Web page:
Church and State
The, Alliance Defense Fund, a group of attorneys affiliated with a number of churches that are fighting the city over their eviction from public schools, announced today that they have won a temporary restraining order and will granted a ten day reprieve.
“Churches help communities; evicting churches hurts communities. Empty buildings offer nothing to communities that need hope,” said ADF Senior Counsel Jordan Lorence in a statement. “The court’s order is a message of hope for fundamental freedoms in New York City because it means that, for the time being, the city must welcome churches as it does other groups. ADF will continue to fight this battle relentlessly until the city no longer unconstitutionally prohibits activity for purely religious reasons.”
Church and State
One Friday earlier this month, elected officials, activists and advocates were planning a big sign-waving, high-energy press conference and rally on the steps of City Hall to protest the Komen Foundation’s decision to pull funding for Planned Parenthood. After a national outcry, Komen changed course, but the presser went on as planned.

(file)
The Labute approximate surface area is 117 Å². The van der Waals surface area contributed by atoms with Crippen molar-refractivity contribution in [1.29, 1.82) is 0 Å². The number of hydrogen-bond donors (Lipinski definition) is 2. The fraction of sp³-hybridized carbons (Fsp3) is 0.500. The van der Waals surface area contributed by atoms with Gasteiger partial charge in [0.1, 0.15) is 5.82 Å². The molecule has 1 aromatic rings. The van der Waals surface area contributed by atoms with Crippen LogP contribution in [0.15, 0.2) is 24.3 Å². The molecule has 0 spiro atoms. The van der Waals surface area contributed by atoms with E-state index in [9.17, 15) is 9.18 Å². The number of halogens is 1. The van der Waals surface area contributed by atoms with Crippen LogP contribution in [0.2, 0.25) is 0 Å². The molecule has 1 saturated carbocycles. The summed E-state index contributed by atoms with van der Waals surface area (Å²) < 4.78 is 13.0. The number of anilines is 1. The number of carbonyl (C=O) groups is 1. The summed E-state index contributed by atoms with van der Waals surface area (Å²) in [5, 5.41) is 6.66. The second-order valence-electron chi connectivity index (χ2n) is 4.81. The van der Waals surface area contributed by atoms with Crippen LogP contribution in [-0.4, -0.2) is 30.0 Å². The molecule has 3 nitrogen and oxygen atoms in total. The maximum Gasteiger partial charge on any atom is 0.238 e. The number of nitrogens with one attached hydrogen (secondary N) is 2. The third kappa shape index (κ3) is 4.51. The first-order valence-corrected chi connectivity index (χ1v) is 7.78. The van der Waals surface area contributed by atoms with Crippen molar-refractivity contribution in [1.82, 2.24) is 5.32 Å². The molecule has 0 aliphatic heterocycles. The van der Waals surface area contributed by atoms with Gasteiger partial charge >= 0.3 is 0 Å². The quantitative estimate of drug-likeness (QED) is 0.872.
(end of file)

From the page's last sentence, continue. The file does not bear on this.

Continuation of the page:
It was something of a desultory affair: A Friday afternoon, cold, gray skies overhead, the pigeons on the stoop far outnumbering the number of shivering press who gathered there, mostly at the behest of assignment editors who hadn’t gotten the memo that the battle was over. Only three elected officials even bothered to show up.
Fast forward two weeks: The Obama administration announced a plan to require religious institutions to provide contraceptive coverage. Amid another uproar, some of the region’s highest-profile conservative politicians tried to one-up their counterparts, planning a rare presser, just as Sunday Mass was letting out, on the glittering steps of St. Patrick’s Cathedral—the home parish of Archbishop Timothy Dolan, the man who almost single-handedly stopped the president’s initiative.